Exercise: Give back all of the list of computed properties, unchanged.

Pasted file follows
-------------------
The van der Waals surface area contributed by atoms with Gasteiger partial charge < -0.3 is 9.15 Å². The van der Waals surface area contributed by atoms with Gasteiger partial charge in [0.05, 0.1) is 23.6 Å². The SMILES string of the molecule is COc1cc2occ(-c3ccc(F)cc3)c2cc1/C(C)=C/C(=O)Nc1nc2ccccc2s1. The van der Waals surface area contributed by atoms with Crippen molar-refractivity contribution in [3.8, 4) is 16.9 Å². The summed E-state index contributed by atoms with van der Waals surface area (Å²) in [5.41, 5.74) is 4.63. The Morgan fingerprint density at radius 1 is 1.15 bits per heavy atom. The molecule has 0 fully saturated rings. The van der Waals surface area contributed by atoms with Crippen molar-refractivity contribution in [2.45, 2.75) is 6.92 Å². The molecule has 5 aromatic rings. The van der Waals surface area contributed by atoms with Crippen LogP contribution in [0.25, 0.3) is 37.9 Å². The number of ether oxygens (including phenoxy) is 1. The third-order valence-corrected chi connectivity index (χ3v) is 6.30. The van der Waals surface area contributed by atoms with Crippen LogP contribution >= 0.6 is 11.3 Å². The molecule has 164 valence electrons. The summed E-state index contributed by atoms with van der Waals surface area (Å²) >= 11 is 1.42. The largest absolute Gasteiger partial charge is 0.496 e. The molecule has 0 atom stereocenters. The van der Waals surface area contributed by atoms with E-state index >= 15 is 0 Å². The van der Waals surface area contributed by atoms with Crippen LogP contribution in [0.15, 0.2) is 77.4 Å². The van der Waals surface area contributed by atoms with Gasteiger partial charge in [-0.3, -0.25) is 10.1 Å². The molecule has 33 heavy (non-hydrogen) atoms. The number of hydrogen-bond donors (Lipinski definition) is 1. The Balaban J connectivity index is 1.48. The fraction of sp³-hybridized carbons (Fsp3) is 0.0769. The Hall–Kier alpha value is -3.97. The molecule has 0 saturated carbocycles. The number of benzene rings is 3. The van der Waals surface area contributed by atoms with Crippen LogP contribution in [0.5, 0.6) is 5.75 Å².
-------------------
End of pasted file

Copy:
The van der Waals surface area contributed by atoms with Gasteiger partial charge < -0.3 is 9.15 Å². The van der Waals surface area contributed by atoms with Gasteiger partial charge in [0.05, 0.1) is 23.6 Å². The SMILES string of the molecule is COc1cc2occ(-c3ccc(F)cc3)c2cc1/C(C)=C/C(=O)Nc1nc2ccccc2s1. The van der Waals surface area contributed by atoms with Crippen molar-refractivity contribution in [3.8, 4) is 16.9 Å². The summed E-state index contributed by atoms with van der Waals surface area (Å²) in [5.41, 5.74) is 4.63. The Morgan fingerprint density at radius 1 is 1.15 bits per heavy atom. The molecule has 0 fully saturated rings. The van der Waals surface area contributed by atoms with Crippen molar-refractivity contribution in [2.45, 2.75) is 6.92 Å². The molecule has 5 aromatic rings. The van der Waals surface area contributed by atoms with Crippen LogP contribution in [0.25, 0.3) is 37.9 Å². The number of ether oxygens (including phenoxy) is 1. The third-order valence-corrected chi connectivity index (χ3v) is 6.30. The van der Waals surface area contributed by atoms with Crippen LogP contribution >= 0.6 is 11.3 Å². The molecule has 164 valence electrons. The summed E-state index contributed by atoms with van der Waals surface area (Å²) >= 11 is 1.42. The largest absolute Gasteiger partial charge is 0.496 e. The molecule has 0 atom stereocenters. The van der Waals surface area contributed by atoms with E-state index >= 15 is 0 Å². The van der Waals surface area contributed by atoms with Crippen LogP contribution in [0.15, 0.2) is 77.4 Å². The van der Waals surface area contributed by atoms with Gasteiger partial charge in [-0.3, -0.25) is 10.1 Å². The molecule has 33 heavy (non-hydrogen) atoms. The number of hydrogen-bond donors (Lipinski definition) is 1. The Balaban J connectivity index is 1.48. The fraction of sp³-hybridized carbons (Fsp3) is 0.0769. The Hall–Kier alpha value is -3.97. The molecule has 0 saturated carbocycles. The number of benzene rings is 3. The van der Waals surface area contributed by atoms with Crippen LogP contribution in [0.5, 0.6) is 5.75 Å².